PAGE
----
Inside the cabin seems roomy and comfortable; the new programmable instrument cluster is well laid out and easy to read. Shifting is done either through, new for this year, paddle shifters or a knob on the center console; something unlike anything seen elsewhere. The 8.4 inch screen Uconnect system is one of the best in the industry and features Wi-Fi capability and mobile apps along with voice command, handsfree calling, handsfree texting, streaming music via Bluetooth and a remote USB port.
On the road the 3.6 liter V6 delivers performance that can best be described as surprising. Wishes for a HEMI soon vanished as the rear wheel drive V6 powered the “beast” along suburban roads, city streets and highways confidently. Blind spots seemed no issue at all as the sight of the “beast” let others know that when the turn signal comes on we mean it. Although tempted to use the “put on the turn signal and count to three without looking” then moving over method, we did actually glance rearward before changing lanes.
Another reason to like the V6 is the fuel mileage. As it turned out, the V6 with its 18 city and 25 highway mpg or emm..pah..gahs, mup-ah-gahs? Imp-a-gahs, as Ron Burgundy would say, is a great choice if you don’t have to haul the family yacht to the shore. In order to help the fuel economy new for 2014 is the Eco Mode that optimizes the transmission’s shift schedule and manages interactive deceleration fuel shut-off (IDFSO), which cuts fuel delivery when the Durango is coasting to reduce fuel consumption.
On the road the cabin is quiet and the electro-hydraulic power steering gives good feedback. The unibody structure which reduces flex and weight when compared with body-on-frame designs along with short/long arm front suspension and isolated multi-link rear suspension, the four-wheel independent suspension, combined with the Durango’s nearly 50/50 weight distribution gives a solid feel on the road and in corners. Body roll is noticeable but compared with other SUV’s surprisingly small.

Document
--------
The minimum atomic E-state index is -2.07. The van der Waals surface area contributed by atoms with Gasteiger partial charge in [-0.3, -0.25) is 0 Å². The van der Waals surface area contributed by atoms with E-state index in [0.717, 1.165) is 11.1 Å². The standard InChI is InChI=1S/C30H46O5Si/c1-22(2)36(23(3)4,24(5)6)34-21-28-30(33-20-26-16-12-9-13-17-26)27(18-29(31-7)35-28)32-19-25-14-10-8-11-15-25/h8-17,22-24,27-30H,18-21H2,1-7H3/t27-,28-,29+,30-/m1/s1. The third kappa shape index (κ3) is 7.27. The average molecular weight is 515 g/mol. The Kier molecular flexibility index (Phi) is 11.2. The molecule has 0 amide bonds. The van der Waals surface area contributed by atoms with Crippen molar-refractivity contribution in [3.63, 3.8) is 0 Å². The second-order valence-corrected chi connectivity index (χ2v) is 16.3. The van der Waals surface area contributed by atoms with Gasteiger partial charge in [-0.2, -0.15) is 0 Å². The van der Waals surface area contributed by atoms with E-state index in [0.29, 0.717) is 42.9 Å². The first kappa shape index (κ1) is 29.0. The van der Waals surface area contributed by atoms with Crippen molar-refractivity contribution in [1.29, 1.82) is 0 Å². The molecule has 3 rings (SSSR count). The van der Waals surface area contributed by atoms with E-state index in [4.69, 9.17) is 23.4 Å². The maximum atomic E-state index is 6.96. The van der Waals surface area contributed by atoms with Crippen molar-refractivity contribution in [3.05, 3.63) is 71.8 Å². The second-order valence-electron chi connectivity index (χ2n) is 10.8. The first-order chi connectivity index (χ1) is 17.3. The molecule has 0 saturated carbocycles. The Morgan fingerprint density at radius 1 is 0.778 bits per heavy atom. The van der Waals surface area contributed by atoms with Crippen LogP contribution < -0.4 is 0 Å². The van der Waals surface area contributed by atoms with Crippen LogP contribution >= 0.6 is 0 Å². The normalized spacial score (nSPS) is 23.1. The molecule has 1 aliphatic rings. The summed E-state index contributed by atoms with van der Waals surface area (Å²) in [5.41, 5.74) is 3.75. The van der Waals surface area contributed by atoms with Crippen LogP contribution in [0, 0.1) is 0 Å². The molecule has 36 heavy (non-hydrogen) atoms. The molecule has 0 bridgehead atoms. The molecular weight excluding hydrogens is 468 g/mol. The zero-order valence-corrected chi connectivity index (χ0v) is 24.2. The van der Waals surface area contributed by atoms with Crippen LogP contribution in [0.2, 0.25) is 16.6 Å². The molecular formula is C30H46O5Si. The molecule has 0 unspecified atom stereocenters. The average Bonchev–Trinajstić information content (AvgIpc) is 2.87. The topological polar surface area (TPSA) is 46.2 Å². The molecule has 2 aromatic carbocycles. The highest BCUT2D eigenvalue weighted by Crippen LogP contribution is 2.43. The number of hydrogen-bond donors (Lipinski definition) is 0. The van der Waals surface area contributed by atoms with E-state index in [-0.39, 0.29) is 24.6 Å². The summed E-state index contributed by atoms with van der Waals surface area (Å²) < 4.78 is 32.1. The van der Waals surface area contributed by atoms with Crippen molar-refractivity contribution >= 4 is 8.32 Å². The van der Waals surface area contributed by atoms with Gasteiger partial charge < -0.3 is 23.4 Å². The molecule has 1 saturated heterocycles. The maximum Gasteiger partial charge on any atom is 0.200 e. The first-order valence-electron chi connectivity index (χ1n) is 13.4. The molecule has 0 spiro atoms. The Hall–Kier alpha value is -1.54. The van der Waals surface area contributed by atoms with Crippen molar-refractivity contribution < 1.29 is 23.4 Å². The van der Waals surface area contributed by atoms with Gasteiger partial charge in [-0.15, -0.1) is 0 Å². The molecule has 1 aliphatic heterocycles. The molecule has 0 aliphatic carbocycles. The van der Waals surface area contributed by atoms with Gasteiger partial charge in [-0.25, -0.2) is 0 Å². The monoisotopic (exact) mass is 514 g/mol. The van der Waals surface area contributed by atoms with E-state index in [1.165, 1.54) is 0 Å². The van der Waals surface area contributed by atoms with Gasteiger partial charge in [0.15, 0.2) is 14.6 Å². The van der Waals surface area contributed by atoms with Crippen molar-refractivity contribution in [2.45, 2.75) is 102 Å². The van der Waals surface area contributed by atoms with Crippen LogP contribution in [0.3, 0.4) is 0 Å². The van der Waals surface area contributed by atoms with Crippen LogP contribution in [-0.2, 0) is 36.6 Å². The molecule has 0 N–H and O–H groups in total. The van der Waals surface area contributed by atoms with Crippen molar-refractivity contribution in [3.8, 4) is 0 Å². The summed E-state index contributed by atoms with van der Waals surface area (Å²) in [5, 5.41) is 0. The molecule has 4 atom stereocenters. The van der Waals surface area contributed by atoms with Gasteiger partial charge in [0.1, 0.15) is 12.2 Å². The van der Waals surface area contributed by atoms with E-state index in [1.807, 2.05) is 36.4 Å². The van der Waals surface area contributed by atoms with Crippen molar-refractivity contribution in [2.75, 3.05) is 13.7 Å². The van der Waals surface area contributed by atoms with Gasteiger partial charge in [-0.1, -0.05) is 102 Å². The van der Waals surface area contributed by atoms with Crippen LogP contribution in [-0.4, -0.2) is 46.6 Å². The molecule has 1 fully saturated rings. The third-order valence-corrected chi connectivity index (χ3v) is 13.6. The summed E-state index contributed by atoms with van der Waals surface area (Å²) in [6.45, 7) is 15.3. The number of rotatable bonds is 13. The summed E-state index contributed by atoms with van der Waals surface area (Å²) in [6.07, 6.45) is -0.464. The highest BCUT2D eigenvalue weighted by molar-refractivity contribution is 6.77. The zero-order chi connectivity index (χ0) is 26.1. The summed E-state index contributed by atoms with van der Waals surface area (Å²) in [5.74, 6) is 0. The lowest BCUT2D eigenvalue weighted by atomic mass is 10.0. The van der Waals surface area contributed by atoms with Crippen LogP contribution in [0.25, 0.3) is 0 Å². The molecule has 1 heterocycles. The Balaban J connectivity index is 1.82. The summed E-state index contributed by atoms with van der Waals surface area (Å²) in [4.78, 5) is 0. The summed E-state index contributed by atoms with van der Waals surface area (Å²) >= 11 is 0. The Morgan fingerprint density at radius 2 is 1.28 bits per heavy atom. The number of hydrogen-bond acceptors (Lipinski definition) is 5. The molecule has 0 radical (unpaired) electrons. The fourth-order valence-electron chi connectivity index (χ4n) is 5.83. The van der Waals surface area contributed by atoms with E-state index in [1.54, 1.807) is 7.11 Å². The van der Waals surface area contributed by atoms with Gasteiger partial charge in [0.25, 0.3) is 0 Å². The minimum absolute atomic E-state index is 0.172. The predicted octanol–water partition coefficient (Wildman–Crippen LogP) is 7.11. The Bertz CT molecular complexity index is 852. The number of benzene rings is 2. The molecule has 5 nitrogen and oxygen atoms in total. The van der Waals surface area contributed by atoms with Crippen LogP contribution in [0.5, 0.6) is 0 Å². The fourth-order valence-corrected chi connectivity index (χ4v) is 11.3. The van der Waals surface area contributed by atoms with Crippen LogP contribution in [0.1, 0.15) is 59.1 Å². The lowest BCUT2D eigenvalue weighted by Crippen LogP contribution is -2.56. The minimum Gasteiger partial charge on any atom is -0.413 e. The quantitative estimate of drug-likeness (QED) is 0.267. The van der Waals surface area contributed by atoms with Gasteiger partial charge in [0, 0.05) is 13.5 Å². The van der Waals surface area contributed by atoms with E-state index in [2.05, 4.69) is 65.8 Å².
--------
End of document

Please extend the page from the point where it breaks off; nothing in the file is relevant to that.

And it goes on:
Like its cousin the Jeep Grand Cherokee , Dodge has hit a home run with the 2014 Durango. With great styling, more than able power, good interior room and confident performance on the road for someone in the market for an SUV that can occasionally tow but still wants a good daily driver with decent fuel mileage, the Durango is worth a look. Oh and the glovebox is indeed made from “beautiful injection-molded thermoplastic olefin” although we were never able to confirm that 70 packs of gum will indeed fit.
The 2014 Dodge Durango (Rallye RWD)
MSRP: $34,480 (Range for all levels $29-43,000)
Engine (as tested) 3.6 liter V6 290 hp @ 6400 rpm, 260 ft-lbs. @ 4800 rpm torque
Transmission: 8-Speed Shiftable Automatic
MPG: 18 City, 25 Highway
MPG (as tested) 22 (Mixed conditions)
Passenger Capacity 7
Front Head Room 39.9 in
Front Leg Room 40.3 in
Front Shoulder Room 58.5 in
Front Hip Room 57 in
Second Head Room 39.8 in
Second Leg Room 38.6 in
Second Shoulder Room 58.3 in
Second Hip Room 56 in
Third Head Room 37.8 in
Third Leg Room 31.5 in
Third Shoulder Room 50.4 in
Third Hip Room 42.8 in
Wheelbase 119.8 in
Length, Overall w/o rear bumper N/A in
Length, Overall 201.2 in
Width, Max w/o mirrors 75.8 in
Height, Overall 70.9 in
Track Width, Front 63.9 in
Track Width, Rear 64.1 in
Overhang, Front N/A in
Overhang, Rear w/o bumper N/A in
Front Bumper to Back of Cab N/A in
Cab to Axle N/A in
Cab to End of Frame N/A in
Ground to Top of Load Floor N/A in
Ground to Top of Frame N/A in
Frame Width, Rear N/A in
Ground Clearance, Front N/A in
Ground Clearance, Rear N/A in
Min Ground Clearance 8.2 in
BASIC 3 yr./ 36000 mi.
DRIVETRAIN 5 yr./ 100000 mi.
ROADSIDE 5 yr./ 100000 mi.
RUST 5 yr./ 100000 mi